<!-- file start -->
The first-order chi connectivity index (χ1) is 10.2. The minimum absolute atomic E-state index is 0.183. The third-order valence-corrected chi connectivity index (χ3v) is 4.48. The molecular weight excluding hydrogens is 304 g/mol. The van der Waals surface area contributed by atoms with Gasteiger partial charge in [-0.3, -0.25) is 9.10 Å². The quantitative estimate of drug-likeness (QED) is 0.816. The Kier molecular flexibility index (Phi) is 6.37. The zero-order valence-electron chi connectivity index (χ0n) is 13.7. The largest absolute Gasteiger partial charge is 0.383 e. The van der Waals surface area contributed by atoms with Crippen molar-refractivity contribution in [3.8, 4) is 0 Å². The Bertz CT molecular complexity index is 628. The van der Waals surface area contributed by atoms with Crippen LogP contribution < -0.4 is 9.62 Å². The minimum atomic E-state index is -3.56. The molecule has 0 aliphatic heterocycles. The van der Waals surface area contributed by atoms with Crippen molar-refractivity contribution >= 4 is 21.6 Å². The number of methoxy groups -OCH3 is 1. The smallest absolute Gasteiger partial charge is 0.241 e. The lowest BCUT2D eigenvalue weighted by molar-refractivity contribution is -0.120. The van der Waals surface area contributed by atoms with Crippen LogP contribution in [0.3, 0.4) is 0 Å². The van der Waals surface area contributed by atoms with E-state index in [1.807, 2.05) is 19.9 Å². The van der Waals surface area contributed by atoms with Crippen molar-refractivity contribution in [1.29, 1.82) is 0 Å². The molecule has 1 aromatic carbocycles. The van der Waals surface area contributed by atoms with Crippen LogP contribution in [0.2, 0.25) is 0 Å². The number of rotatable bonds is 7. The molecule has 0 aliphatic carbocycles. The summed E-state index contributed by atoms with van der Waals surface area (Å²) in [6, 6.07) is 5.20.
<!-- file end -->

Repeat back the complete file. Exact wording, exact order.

The first-order chi connectivity index (χ1) is 10.2. The minimum absolute atomic E-state index is 0.183. The third-order valence-corrected chi connectivity index (χ3v) is 4.48. The molecular weight excluding hydrogens is 304 g/mol. The van der Waals surface area contributed by atoms with Gasteiger partial charge in [-0.3, -0.25) is 9.10 Å². The quantitative estimate of drug-likeness (QED) is 0.816. The Kier molecular flexibility index (Phi) is 6.37. The zero-order valence-electron chi connectivity index (χ0n) is 13.7. The largest absolute Gasteiger partial charge is 0.383 e. The van der Waals surface area contributed by atoms with Crippen molar-refractivity contribution in [3.8, 4) is 0 Å². The Bertz CT molecular complexity index is 628. The van der Waals surface area contributed by atoms with Crippen LogP contribution < -0.4 is 9.62 Å². The minimum atomic E-state index is -3.56. The molecule has 0 aliphatic heterocycles. The van der Waals surface area contributed by atoms with Crippen molar-refractivity contribution >= 4 is 21.6 Å². The number of methoxy groups -OCH3 is 1. The smallest absolute Gasteiger partial charge is 0.241 e. The lowest BCUT2D eigenvalue weighted by molar-refractivity contribution is -0.120. The van der Waals surface area contributed by atoms with Crippen LogP contribution in [0.3, 0.4) is 0 Å². The van der Waals surface area contributed by atoms with E-state index in [1.807, 2.05) is 19.9 Å². The van der Waals surface area contributed by atoms with Crippen molar-refractivity contribution in [1.29, 1.82) is 0 Å². The molecule has 1 aromatic carbocycles. The van der Waals surface area contributed by atoms with Crippen LogP contribution in [0.2, 0.25) is 0 Å². The number of rotatable bonds is 7. The molecule has 0 aliphatic carbocycles. The summed E-state index contributed by atoms with van der Waals surface area (Å²) in [6, 6.07) is 5.20.